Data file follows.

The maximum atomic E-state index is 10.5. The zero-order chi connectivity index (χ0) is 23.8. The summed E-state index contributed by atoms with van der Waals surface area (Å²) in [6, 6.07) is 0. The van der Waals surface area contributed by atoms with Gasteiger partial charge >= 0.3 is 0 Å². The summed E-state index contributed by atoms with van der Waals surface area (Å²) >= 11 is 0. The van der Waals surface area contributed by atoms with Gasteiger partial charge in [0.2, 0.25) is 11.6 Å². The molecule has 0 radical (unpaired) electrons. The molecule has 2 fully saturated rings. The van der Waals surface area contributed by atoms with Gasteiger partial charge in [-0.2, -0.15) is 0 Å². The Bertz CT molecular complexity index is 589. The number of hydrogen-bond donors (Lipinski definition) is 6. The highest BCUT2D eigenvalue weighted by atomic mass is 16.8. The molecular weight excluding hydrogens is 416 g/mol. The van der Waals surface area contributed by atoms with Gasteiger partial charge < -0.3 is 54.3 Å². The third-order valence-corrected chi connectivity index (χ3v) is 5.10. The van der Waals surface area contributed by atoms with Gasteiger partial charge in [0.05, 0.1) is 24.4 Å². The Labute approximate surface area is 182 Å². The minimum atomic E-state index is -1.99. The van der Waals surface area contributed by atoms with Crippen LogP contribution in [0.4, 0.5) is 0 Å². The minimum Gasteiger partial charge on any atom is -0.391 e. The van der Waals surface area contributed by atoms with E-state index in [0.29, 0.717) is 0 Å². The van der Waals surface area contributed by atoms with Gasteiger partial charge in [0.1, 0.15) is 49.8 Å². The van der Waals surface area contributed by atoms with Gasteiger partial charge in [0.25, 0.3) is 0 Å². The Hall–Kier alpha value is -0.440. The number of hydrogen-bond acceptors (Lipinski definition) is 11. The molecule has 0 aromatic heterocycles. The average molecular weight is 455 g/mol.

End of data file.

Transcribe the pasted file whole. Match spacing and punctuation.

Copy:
The maximum atomic E-state index is 10.5. The zero-order chi connectivity index (χ0) is 23.8. The summed E-state index contributed by atoms with van der Waals surface area (Å²) in [6, 6.07) is 0. The van der Waals surface area contributed by atoms with Gasteiger partial charge >= 0.3 is 0 Å². The summed E-state index contributed by atoms with van der Waals surface area (Å²) >= 11 is 0. The van der Waals surface area contributed by atoms with Gasteiger partial charge in [0.2, 0.25) is 11.6 Å². The molecule has 0 radical (unpaired) electrons. The molecule has 2 fully saturated rings. The van der Waals surface area contributed by atoms with Gasteiger partial charge in [-0.2, -0.15) is 0 Å². The Bertz CT molecular complexity index is 589. The number of hydrogen-bond donors (Lipinski definition) is 6. The highest BCUT2D eigenvalue weighted by atomic mass is 16.8. The molecular weight excluding hydrogens is 416 g/mol. The van der Waals surface area contributed by atoms with Gasteiger partial charge < -0.3 is 54.3 Å². The third-order valence-corrected chi connectivity index (χ3v) is 5.10. The van der Waals surface area contributed by atoms with Gasteiger partial charge in [0.05, 0.1) is 24.4 Å². The Labute approximate surface area is 182 Å². The minimum atomic E-state index is -1.99. The van der Waals surface area contributed by atoms with Crippen LogP contribution in [0.4, 0.5) is 0 Å². The minimum Gasteiger partial charge on any atom is -0.391 e. The van der Waals surface area contributed by atoms with E-state index in [0.29, 0.717) is 0 Å². The van der Waals surface area contributed by atoms with Gasteiger partial charge in [0.1, 0.15) is 49.8 Å². The van der Waals surface area contributed by atoms with Gasteiger partial charge in [0.25, 0.3) is 0 Å². The Hall–Kier alpha value is -0.440. The number of hydrogen-bond acceptors (Lipinski definition) is 11. The molecule has 0 aromatic heterocycles. The average molecular weight is 455 g/mol.